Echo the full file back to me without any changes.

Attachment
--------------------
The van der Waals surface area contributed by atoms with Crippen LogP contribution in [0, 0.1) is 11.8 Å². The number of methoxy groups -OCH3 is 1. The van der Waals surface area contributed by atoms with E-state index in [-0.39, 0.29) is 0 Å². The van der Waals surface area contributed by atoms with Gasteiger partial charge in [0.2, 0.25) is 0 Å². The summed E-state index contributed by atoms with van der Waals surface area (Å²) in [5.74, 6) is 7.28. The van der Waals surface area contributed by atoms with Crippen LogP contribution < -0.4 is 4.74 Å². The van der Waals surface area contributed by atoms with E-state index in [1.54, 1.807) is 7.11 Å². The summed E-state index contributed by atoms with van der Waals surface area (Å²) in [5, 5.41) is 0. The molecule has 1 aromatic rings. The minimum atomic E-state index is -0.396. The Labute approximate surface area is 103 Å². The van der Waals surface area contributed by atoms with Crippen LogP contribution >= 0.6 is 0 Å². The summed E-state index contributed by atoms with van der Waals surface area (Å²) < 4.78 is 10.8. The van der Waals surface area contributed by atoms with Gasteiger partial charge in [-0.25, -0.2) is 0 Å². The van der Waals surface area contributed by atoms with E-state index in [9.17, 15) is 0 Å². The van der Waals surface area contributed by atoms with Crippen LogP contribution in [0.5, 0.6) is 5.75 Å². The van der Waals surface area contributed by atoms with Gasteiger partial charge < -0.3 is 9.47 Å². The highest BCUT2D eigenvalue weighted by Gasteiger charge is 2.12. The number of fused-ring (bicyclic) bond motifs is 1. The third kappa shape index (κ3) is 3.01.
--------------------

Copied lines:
The van der Waals surface area contributed by atoms with Crippen LogP contribution in [0, 0.1) is 11.8 Å². The number of methoxy groups -OCH3 is 1. The van der Waals surface area contributed by atoms with E-state index in [-0.39, 0.29) is 0 Å². The van der Waals surface area contributed by atoms with Gasteiger partial charge in [0.2, 0.25) is 0 Å². The summed E-state index contributed by atoms with van der Waals surface area (Å²) in [5.74, 6) is 7.28. The van der Waals surface area contributed by atoms with Crippen LogP contribution < -0.4 is 4.74 Å². The van der Waals surface area contributed by atoms with E-state index in [1.54, 1.807) is 7.11 Å². The summed E-state index contributed by atoms with van der Waals surface area (Å²) in [5, 5.41) is 0. The molecule has 1 aromatic rings. The minimum atomic E-state index is -0.396. The Labute approximate surface area is 103 Å². The van der Waals surface area contributed by atoms with Crippen LogP contribution >= 0.6 is 0 Å². The summed E-state index contributed by atoms with van der Waals surface area (Å²) < 4.78 is 10.8. The van der Waals surface area contributed by atoms with Gasteiger partial charge in [-0.25, -0.2) is 0 Å². The van der Waals surface area contributed by atoms with E-state index in [9.17, 15) is 0 Å². The van der Waals surface area contributed by atoms with Crippen LogP contribution in [0.5, 0.6) is 5.75 Å². The van der Waals surface area contributed by atoms with Gasteiger partial charge < -0.3 is 9.47 Å². The highest BCUT2D eigenvalue weighted by Gasteiger charge is 2.12. The number of fused-ring (bicyclic) bond motifs is 1. The third kappa shape index (κ3) is 3.01.